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The resurrection. There is a progression of understanding through scripture with regard to the resurrection. Old Testament Saints knew of a general resurrection, that is all (John 11:24). When Christ came He presented something new, that there would be a "resurrection from among the dead" (Matt. 17:9); i.e. that not all would be raised together. He taught that the resurrection would have two parts; those of faith would rise first, and then later those without faith would be raised for judgment (John 5:29). The "two resurrections" have several names:
  • The resurrection of life and the resurrection of judgment (John 5:29)
  • The resurrection of the just and the resurrection of the unjust (Acts 24:15)
  • The first resurrection [and the second death] (Rev. 20:5)
Paul adds even more detail: Christ would rise first, and then those that are Christ’s at His coming would rise (1 Cor. 15:23). Paul explained that some will rise at the rapture (1 Thess. 4:13-18), but he did not explain that another phase will occur at the Appearing. We learn, by joining Rev. 20:4 and Rev. 14:13, that the tribulation martyrs will form the last phase of the first resurrection. In Rev. 20:5, a detail is added as to the space of time between the end of the first resurrection and that of the wicked dead; the space would be 1000 years, or a “millennium”. While details are successively added throughout scripture, the later details do not contradict the earlier statements. Such is the perfection of scripture!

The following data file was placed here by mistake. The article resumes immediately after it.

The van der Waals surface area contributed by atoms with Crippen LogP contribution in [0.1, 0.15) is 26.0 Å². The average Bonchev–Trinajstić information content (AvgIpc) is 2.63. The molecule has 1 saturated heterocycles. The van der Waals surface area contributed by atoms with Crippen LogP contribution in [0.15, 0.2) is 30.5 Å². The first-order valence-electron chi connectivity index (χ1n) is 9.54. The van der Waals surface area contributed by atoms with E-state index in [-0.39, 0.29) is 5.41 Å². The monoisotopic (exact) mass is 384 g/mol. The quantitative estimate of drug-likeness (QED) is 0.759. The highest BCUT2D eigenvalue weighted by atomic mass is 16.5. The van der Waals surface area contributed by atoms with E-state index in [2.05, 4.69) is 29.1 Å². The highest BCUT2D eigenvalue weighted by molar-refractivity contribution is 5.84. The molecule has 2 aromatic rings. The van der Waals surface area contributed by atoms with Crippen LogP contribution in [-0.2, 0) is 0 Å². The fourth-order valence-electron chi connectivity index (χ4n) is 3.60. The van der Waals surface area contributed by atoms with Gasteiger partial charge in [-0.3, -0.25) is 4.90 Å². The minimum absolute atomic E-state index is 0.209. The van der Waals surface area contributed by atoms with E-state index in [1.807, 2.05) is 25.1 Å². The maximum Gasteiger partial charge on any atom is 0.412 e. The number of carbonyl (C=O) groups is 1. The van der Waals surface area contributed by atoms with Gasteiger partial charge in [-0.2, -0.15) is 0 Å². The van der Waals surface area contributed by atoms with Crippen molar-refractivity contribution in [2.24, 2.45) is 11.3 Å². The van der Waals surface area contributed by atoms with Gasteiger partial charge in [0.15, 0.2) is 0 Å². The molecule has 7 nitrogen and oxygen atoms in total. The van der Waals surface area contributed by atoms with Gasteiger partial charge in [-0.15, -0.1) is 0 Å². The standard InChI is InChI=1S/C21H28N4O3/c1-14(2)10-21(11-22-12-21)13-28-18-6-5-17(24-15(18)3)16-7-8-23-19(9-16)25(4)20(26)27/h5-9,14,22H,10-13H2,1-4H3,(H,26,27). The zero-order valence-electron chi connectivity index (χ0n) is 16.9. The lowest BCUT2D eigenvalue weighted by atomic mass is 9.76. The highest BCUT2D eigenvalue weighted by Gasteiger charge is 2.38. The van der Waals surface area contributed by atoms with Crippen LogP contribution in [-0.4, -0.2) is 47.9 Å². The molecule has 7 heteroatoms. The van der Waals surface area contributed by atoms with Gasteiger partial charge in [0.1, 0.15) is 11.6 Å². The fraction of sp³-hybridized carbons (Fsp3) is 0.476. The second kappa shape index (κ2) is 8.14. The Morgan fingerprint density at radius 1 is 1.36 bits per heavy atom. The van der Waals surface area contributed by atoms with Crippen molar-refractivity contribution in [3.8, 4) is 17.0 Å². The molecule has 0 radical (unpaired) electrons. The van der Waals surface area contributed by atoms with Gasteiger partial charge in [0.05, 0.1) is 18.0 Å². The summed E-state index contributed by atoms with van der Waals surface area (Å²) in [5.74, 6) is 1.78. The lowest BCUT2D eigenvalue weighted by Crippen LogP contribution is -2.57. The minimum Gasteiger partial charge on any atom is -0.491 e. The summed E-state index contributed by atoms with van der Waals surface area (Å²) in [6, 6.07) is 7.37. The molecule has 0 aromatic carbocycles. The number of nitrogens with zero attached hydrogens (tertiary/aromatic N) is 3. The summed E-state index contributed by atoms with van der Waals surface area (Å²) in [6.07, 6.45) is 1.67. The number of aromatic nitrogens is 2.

The resurrection of the body vs. immortality of the soul. The Greek philosophers (Socrates, etc.) believed, after a fashion in the immortality of the soul; but never in the resurrection of the body. There is something about the immortality of the soul in which man may exalt himself. He may think so highly of himself as to rule out any possibility that his soul could cease to exist. There were some who believed in trans-migration of the soul to other bodies (metempsychosis), where the consciousness lives on in another body, but the resurrection of the dead is distinct. To think of dust raised again into a living person goes beyond his thoughts. Rather than compliment his pride, it strikes fear in his heart. Resurrection is a glory which belongs only to God (John 5:21). It means – terrifying thought to man – that nothing is hid from His power. Even the wicked will be raised at the last day so they can be judged at the great white throne. Not only does the natural man fail to conceive of it, but his will immediately rejects it when the idea is proposed. "And when they heard of the resurrection of the dead, some mocked." (Acts 17:32).

A proper view of the body. Paul gives us a proper view of the human body when he desires to warn against the abuse of the body for sexual pleasure (1 Cor. 6:13b-20). These bodies may return to dust, but one day they will be raised again. And meanwhile, they are joined to Christ, and are the temples of the Holy Spirit. These truths give the human body a wonderful place, and give the believer motivation to avoid fornication. The idea that the body is to be condemned is unscriptural. Yes, there is a connection between the physical body and indwelling sin, but the body has been purchased by the blood of Christ, and will one day be redeemed (Rom. 8:11, 23; Phil. 3:21). Not understanding this has resulted in the practice of corporal mortification, etc. which scripture condemns (Col. 2:23).


Matt. 17:9; John 5:29